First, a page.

of our cultural differences. Our strategy ensures that our systems support the goals of cultural competence, diversity, equity and inclusion. As part of our diversity strategy, Northwood is introducing a Living Diversity education program to be delivered to all staff. The program is an opportunity to reflect on our personal cultures, perceptions and beliefs, and to discover the vast life experiences of the people we share our work lives with every day. Through a customized approach, staff explore and create their own personal and professional diversity goals. Staff will participate in five separate modules including Understanding Core Concepts, Exploring Individual Diversity, Stereotypes and Bias, Human Rights and Fair Treatment and Speaking Up and Taking Action. Together staff will learn how to deepen their understanding and enthusiasm for the variety and zest we all contribute to the collective Northwood experience and our commitment to deliver client focused care.

Spring • 2017

Community Innovation If you follow Highway 107 east out of Dartmouth, you’ll find yourself in the picturesque community of Musquodoboit Harbour on the Eastern Shore. Nestled at the head of Petpeswick Inlet, this beautiful

local connections and builds from the heart of community. It helps people do what they think they need to do to stay well,” says Margaret Szabo, Northwood Director Business Development. “We are delighted to be able to help and to give back to this community where we work each day to help clients stay at home.”

rural community is well-known for its rugged shores and wonderfully restored Railway Museum. Unfortunately, like many similar communities across the Province, access to services can be a major challenge for those who live there. With 40% of the population over age of 50, the Eastern Shore has the highest percentage of chronic conditions in the HRM district. Thanks to a generous grant from the Nova Scotia Health Authority and the Nova Scotia Department of Health and Wellness, that’s about to change. The Old School Community Gathering Place, a nonfor-profit community hub dedicated to improving the lives of residents along the Eastern Shore, saw an opportunity to empower its community. Partnering with the Self Help Connection, Eastern Shore Mental Health, the Eastern Shore Community Health Board and Northwood, they submitted an application to the new Chronic Disease Fund. The Eastern Shore group was thrilled to receive $69,000 to develop a community-based peer support network to address the risks associated with chronic diseases among the elderly. “We were so impressed with the Old School and how they brought together a team of experts focused on the greater common good. This grant strengthens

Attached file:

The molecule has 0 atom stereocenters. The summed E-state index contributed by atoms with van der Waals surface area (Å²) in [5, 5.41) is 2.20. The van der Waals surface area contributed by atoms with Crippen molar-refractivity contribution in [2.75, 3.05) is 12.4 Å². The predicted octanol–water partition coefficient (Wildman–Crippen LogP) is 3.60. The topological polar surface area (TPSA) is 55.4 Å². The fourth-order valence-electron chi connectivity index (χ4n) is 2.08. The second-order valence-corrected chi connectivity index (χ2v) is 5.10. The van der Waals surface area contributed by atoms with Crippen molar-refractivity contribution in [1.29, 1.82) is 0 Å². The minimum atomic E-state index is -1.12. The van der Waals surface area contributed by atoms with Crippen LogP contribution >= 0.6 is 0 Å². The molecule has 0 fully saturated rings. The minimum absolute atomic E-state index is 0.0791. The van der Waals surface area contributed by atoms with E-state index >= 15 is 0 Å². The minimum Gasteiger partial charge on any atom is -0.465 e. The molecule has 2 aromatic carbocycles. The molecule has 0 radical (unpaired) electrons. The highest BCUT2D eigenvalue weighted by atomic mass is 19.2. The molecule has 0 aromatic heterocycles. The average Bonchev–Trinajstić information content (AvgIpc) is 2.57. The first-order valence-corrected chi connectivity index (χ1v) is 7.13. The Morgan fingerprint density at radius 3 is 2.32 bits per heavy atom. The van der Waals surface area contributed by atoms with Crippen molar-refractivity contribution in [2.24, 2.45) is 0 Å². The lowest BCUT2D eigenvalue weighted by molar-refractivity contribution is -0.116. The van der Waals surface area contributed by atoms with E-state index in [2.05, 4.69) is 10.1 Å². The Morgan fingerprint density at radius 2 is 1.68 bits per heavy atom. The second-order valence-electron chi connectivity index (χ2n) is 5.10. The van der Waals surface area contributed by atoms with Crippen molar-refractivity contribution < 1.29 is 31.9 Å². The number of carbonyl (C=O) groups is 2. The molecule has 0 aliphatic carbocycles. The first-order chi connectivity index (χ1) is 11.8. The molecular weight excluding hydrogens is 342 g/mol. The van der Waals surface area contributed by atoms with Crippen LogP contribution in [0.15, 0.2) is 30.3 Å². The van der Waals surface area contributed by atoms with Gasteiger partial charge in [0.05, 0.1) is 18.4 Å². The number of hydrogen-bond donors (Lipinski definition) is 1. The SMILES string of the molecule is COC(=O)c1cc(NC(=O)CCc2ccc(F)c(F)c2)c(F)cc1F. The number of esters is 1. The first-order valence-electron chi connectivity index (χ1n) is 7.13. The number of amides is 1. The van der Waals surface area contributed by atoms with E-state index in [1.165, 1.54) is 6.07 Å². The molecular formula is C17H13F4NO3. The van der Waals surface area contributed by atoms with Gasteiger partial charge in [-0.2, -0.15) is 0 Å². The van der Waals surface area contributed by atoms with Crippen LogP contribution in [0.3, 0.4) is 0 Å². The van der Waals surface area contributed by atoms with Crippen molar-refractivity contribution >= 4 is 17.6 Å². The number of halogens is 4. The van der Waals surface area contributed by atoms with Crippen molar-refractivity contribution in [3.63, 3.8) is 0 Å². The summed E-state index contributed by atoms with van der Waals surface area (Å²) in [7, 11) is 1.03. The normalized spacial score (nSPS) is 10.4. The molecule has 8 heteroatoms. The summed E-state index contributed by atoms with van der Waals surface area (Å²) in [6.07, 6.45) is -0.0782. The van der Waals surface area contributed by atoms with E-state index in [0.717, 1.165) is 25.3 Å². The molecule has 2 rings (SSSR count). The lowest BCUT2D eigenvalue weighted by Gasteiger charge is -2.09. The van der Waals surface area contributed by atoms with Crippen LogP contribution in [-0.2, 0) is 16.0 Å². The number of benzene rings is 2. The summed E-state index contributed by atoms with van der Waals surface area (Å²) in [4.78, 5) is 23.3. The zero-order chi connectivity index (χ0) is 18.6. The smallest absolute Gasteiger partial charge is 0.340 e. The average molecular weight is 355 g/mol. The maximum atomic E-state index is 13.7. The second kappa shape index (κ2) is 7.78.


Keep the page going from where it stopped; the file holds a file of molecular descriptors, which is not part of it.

“Older adults will be empowered to adopt strategies suited to their lived experiences and community connections,” says Carole Jones, Board Chair of the Old School Community Gathering Place. “Our goal is to reduce the progression of chronic disease and improve the lives of participants using a peer support model similar to mental health.” The project focuses on chronic conditions such as high blood pressure, diabetes, obesity, heart disease, arthritis and mental health. Facilitators will be trained to work with local community groups in the area to support the initiative. Northwood will continue to work with the group for the two and half year life of the project. “It’s an example of innovation at the local level,” says Carole Jones. “Local community members reaching out to help their neighbours.” We see it as an example of the power of love!



William E. Frank Live More Park

Edward Roach, Northwood’s founder, had a dream. He believed that people committed to an ideal could make a difference. This spring, with the amazing commitment of people from across this community, the William E. Frank Live More Park at Northwood’s Bedford Campus (Ivany) will officially open for all to enjoy. The community garden and park has been named the William E. Frank Live More Park, thanks to a very special donation from The Edwards Family Charitable Foundation. The donation will honour the memory of William E. Frank, the Foundation’s late administrator. Bill Frank was a long-time friend to Northwood and

to the community as he worked tirelessly to help those less fortunate, particularly children. Bill would be so pleased to know the Park will bring together all community members, regardless of age or ability, helping them to live more. Spring is here and the William E. Frank Live More Park is alive with construction activity! Nearly 1100 m2 of pathways are ready for paving in the spring and underground electrical and water lines are now in place. Absolutely committed to the West Bedford community, Clayton Developments and Cresco are currently building a stunning potting and storage shed (artist rendition pictured right), modeled after a historic train station! The Cobequid Community Health Board has confirmed the Park will receive a Wellness Grant to build dementia-friendly signage. Signs will help all people find their way around the garden using colour contrast, light reflectance value, pictures and words to aid understanding. We are also delighted to share that Commissionaires Nova Scotia will help to fund a water feature to commemorate the sacrifices veterans have made in service of their country.

Park signage facsimile


Spring • 2017